The July 2021 issue of IEEE/CAA Journal of Automatica Sinica features six articles that showcase the potential of machine learning in its various forms. The applications described in the studies range from advanced driver assistance systems and computer vision to image processing and collaborative robotics.
Automation of technology has reshaped both the way in which we work and how we tackle problems. Thanks to the progress made in robotics and artificial intelligence (AI) over the last few years, it is now possible to leave several tasks in the hands to machines and algorithms.
To highlight these advances, the IEEE and the Chinese Association of Automation (CAA) decided to join forces, in the first issue of IEEE/CAA Journal of Automatica Sinica. This journal is among the top 7% ones in artificial intelligence, control/systems engineering, and information systems (ranked by CiteScore), with high-quality papers on all areas of automation science and engineering. In the July 2021 issue, the journal features six articles covering innovative applications of AI that can make our lives easier.
The first article, authored by researchers from Virginia Tech Mechanical Engineering Department ASIM Lab, USA, delves into an interesting mixture of topics: intelligent cars, machine learning, and electroencephalography (EEG). Self-driving cars have been in the spotlight for a while. So how does EEG fit in this picture?
Sometimes drivers become distracted or fatigued without realizing it, increasing the risk of a traffic accident. Fortunately, cars can now be equipped with AI systems that sense and analyze the driver’s EEG signals to constantly monitor their state and issue warnings when deemed necessary. This article reviews the latest EEG-based driver state estimation techniques. They also provide detailed tutorials on the most popular EEG decoding methods and neural network models, helping researchers become familiarized with the field. The authors explain, “By implementing these EEG-based methods, drivers’ state can me estimated more accurately, improving road safety.”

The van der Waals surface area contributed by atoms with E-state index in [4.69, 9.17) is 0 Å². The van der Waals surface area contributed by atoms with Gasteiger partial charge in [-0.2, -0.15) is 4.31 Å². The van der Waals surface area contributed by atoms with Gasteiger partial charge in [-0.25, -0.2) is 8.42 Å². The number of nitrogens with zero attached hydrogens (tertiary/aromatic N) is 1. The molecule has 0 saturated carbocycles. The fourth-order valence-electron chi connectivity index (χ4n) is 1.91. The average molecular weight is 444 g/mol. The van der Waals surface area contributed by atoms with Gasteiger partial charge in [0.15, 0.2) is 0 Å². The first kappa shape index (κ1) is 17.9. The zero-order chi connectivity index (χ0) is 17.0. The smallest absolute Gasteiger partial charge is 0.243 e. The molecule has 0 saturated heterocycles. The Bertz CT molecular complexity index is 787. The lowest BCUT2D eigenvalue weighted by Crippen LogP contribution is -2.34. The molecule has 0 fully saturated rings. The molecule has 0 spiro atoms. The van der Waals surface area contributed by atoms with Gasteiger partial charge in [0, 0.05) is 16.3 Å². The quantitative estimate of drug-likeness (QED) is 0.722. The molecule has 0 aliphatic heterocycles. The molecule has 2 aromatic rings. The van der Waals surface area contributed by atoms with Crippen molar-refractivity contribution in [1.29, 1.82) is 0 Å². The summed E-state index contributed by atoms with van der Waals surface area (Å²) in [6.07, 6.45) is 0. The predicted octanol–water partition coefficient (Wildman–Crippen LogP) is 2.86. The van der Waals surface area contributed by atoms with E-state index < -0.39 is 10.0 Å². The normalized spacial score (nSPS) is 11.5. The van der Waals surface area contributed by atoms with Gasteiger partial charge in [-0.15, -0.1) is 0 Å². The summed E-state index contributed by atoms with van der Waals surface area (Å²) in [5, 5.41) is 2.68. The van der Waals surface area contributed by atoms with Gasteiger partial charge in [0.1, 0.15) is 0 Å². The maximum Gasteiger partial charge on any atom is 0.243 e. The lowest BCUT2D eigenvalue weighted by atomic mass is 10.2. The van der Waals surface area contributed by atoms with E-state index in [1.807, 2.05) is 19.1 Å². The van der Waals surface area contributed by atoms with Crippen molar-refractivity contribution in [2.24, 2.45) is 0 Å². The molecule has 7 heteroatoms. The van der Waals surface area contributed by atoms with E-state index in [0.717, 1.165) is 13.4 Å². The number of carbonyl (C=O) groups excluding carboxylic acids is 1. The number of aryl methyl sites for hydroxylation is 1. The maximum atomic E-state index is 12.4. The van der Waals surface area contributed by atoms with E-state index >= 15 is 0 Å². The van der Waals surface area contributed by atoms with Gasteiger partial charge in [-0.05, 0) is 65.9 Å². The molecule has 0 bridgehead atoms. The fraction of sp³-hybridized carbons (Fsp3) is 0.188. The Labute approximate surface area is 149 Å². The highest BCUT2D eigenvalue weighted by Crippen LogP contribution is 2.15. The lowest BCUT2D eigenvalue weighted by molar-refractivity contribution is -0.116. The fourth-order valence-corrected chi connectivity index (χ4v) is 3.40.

Next, a research team from Sichuan University, China, propose a new approach for image captioning, a task that is difficult for computers. The problem is that even though computers can now aptly recognize objects in a given image, it is tricky to describe the scene solely based on these objects. To tackle this, the researchers developed a global attention-based network to accurately estimate the probabilities of a given region in the image of being mentioned in the caption. This was achieved by analyzing the similarities between local visual features and global caption features. Using an attention module, the model can more accurately attend to the most important regions in the image to produce a good caption. Automatic image captioning is a great tool for indexing large images datasets and helping the visually impaired.